Create a speak-up culture in your organisation
Creating a speak-up culture requires a sustained commitment from leadership, and continuous efforts to empower employees.
Most of us have worked in organisations where there are “open secrets.” What we are talking about is the person who behaves inappropriately, unethically, or even illegally. We all know who they are. We talk about it behind closed doors, but rarely does anyone do anything.
Research from Amy Edmundson tells us that 75% of inappropriate behaviour in the workplace is not reported. One of the key reasons for that is the workplace culture doesn’t support speaking up and individuals feel they will be penalised. Or perhaps they are apathetic because there is a poor record within the organisation of reports being successfully followed up.
This is endorsed by Timothy R Clark (4 Stages of Psychological Safety) who suggests that one of the critical components to successfully increase psychological safety, is leadership advocacy and leader-led dialogues. Leadership intention is at the root of inclusive workplaces.
There are three ways organisations can create a speak-up culture:
1. Increase leadership advocacy
“The culture of any organization is shaped by the worst behavior the leader is willing to tolerate” Gruenert and Whitaker
- Lead by example: Leaders should demonstrate their commitment to a speak-up culture by openly endorsing it, discussing the importance of reporting concerns, and actively encouraging employees to speak up without fear of negative consequences. Leaders should set an example by being approachable and promptly addressing reported issues that come to their attention.
- Personal bystander interventions: If a senior person witnesses inappropriate behaviour they should be willing to call it our and deal with it personally. Don’t report it to HR and pass the buck. I have seen many senior leaders who struggle with difficult conversations.
- Foster open communication: Leaders can encourage open communication by regularly checking in with employees and creating opportunities for feedback.
- Take all reports seriously: Employers must take all reports of discrimination or harassment seriously, regardless of who is reporting it. This includes promptly investigating all reports, ensuring that the employee making the report is protected from retaliation, and taking appropriate action to address any violations of company policies or laws.
2. Introduce clear policies
- Zero tolerance policy to bullying and discrimination: this policy should be publicly stated and widely shared within the organisation. There should also be a clear anti-retaliation policy that ensures employees feel safe when reporting concerns. This policy should explicitly state that any form of retaliation against whistle blowers or individuals who speak up will not be tolerated.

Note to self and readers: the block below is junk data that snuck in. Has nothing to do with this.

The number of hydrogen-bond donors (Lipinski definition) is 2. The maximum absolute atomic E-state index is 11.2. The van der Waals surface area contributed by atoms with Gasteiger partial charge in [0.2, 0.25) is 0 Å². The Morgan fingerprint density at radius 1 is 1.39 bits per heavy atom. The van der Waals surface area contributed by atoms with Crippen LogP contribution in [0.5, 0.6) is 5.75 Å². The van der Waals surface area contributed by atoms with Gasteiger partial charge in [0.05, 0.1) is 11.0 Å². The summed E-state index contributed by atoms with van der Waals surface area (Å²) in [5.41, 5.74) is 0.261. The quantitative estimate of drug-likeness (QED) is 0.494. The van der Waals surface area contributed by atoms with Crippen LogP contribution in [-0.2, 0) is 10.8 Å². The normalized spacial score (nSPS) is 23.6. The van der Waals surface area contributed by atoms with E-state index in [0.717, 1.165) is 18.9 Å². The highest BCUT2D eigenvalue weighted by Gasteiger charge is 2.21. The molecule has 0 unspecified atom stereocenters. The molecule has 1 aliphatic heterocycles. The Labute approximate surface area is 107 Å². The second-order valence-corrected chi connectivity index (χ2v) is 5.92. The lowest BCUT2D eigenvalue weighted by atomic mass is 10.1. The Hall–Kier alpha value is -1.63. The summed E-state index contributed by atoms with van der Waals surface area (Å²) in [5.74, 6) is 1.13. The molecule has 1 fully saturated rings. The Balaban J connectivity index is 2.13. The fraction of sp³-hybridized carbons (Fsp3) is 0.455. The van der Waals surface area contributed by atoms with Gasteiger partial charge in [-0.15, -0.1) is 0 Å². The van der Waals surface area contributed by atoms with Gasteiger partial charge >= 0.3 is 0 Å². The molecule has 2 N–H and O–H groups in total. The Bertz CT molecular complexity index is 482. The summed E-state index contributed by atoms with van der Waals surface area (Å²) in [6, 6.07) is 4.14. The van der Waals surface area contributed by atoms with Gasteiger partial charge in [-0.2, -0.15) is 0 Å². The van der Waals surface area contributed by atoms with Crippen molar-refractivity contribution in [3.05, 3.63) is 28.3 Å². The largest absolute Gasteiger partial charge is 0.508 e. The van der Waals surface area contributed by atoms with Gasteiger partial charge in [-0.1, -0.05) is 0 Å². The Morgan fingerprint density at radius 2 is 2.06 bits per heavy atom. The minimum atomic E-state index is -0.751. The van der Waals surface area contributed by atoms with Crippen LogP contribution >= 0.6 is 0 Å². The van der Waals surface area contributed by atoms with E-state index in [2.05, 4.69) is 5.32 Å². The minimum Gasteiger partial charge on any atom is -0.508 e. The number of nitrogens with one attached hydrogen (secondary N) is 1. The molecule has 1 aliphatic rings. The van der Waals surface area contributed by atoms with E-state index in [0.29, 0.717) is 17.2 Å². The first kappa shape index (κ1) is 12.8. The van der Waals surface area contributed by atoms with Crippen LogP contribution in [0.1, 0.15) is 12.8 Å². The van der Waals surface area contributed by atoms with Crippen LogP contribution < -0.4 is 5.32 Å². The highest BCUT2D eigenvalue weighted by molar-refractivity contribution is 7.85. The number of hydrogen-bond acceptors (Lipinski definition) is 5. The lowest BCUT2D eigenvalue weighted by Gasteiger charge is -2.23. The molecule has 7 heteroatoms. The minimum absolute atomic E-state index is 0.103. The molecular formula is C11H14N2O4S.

- Commit to raising awareness Conduct regular training sessions to educate employees about their rights, the importance of reporting concerns, and the available reporting channels. Raise awareness about the benefits of a speak-up culture and the potential consequences of not speaking up.
- Investigation and Resolution Processes: Develop clear protocols for investigating reported concerns promptly, fairly, and transparently. Ensure there are established procedures for documenting and tracking reported issues, as well as mechanisms for appropriate action and resolution.
- Change Non-Disclosure Agreements policies (NDAs): Review and revise NDAs to ensure they do not restrict employees from reporting illegal or unethical behavior. Clarify that NDAs should not prevent employees from disclosing information related to harassment, discrimination, or other misconduct.
- Make ethical behaviour a KPI: Evaluate employees based on their adherence to ethical conduct and their support for a speak-up culture. Consider including ethical behaviour and fostering a safe work environment as criteria for promotions, rewards, and recognition.
There are many cultural aspects that are embedded in our behaviour yet detrimentally affect the inclusivity of the workplace. 3Plus can help you manage these with our Unconscious Bias Training Workshops.
3. Build effective systems
- Set up anonymous and confidential reporting systems: companies should offer all employees the opportunity to raise concerns in complete confidence. This can be via confidential apps, third-party counsellors, or hotlines either online or phone.
- Feedback and Follow-up: Provide feedback to employees who report concerns, acknowledging their contributions and assuring them that their voices are heard. Regularly update employees on the progress and outcomes of investigations or actions taken as a result of their reports. This can be done via surveys, pulses or even talking to people.
- Scheduled evaluation: Regularly assess the effectiveness of policies and protocols related to the speak-up culture. Solicit feedback from employees and make necessary adjustments to ensure that the reporting process is efficient, transparent, and supportive.
Creating a speak-up culture requires a sustained commitment from leadership, ongoing communication, and continuous efforts to build trust and empower employees to voice their concerns.